As a tax-paying white middle class American I had an easier route than most blacks. Today we live in an age of the disappearing middle class. Goods and services are becoming harder and harder to pay for. My family is becoming more lower class than upper class. I see how the upper class lives, how children are raised in privilege, go to top tier schools, and get upwardly mobile jobs upon graduation. The rich run in country club circles that I am unfamiliar with. Should I be mad that the rich have opportunities that I don’t? What should my response be? Why should I demand things be given to me? Shouldn’t I have to work for them, even if what I earn is less than the rich? The parable of talents is particularly applicable these days. All people aren’t blessed with equal amounts. Since everything belongs to God we should honor Him with how we handle His possessions.  

Blacks are a religious, church-going people yet there seems to be a complete disconnect between God’s word and the life that’s being lived. So much more “look at me” with all the pairs of expensive sneakers and other bling. Black movies and music glorify sex outside of marriage and being promiscuous much more so than white entertainment. I’m not saying that white movies and music aren’t (they’re typically more violent, in fact), but black entertainment is much more so obsessed with sex. A society of consumption with a hand out for cell phones, rent, childcare, food stamps, welfare, unemployment. City governments and educational boards marred by under the table deals and illegal payments and use of government property. Videos are made detailing how to illegally manipulate the government so they don’t have to work.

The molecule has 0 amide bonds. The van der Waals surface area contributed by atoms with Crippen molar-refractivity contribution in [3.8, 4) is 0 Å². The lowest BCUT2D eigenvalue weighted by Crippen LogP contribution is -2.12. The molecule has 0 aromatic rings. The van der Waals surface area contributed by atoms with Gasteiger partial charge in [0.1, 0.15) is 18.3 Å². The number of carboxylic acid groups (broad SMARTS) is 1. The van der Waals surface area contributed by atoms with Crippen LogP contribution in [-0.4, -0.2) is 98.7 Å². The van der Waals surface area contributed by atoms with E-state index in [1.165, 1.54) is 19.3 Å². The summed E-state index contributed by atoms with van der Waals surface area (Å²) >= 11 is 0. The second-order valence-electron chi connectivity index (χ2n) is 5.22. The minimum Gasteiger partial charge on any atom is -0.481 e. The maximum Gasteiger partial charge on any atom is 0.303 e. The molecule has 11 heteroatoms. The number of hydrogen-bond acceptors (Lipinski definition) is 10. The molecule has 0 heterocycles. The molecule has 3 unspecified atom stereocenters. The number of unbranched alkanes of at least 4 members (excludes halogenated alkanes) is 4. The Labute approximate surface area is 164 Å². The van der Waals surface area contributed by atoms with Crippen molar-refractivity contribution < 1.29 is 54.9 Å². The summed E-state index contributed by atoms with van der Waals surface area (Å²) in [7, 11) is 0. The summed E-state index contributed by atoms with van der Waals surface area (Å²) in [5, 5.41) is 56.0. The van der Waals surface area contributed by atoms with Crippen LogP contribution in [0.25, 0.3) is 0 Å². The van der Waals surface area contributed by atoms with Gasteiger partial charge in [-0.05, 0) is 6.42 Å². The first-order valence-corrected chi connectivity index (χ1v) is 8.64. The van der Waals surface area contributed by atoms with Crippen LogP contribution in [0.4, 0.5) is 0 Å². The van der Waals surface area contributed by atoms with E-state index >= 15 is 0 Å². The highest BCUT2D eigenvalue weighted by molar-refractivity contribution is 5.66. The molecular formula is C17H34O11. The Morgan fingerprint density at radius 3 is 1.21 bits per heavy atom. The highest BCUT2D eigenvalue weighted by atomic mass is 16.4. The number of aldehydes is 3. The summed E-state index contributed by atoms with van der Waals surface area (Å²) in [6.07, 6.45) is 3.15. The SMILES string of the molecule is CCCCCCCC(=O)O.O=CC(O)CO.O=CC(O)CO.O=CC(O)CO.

Blacks aren’t the only ones to take unfair advantage of the system. A large portion of white society has also turned their backs on God. Atheist and agnostic and homosexual verbally attack Christians and use the government to enforce their will on others - unlike the blacks who figuratively bite the government hands that feed them by protesting and attacking law enforcement. There are white criminals. Their crimes against white people often go unreported. The TV show Crisley Knows Best is a perfect example of white ignorance. Honey Boo Boo’s family may lead a sad existence but there’s little of the greed and selfishness exhibited on The Real Housewives.

The more I write the more racist I sound. Is this whole race issue just one more symptom of this world’s downward spiral? So many seemingly senseless acts are being glossed over and not addressed by the media and government. Some say we are living in the last days, but it seems like so much could be worse than things are today. I weep for the world my children will live in. God give them strength and courage, and Your love.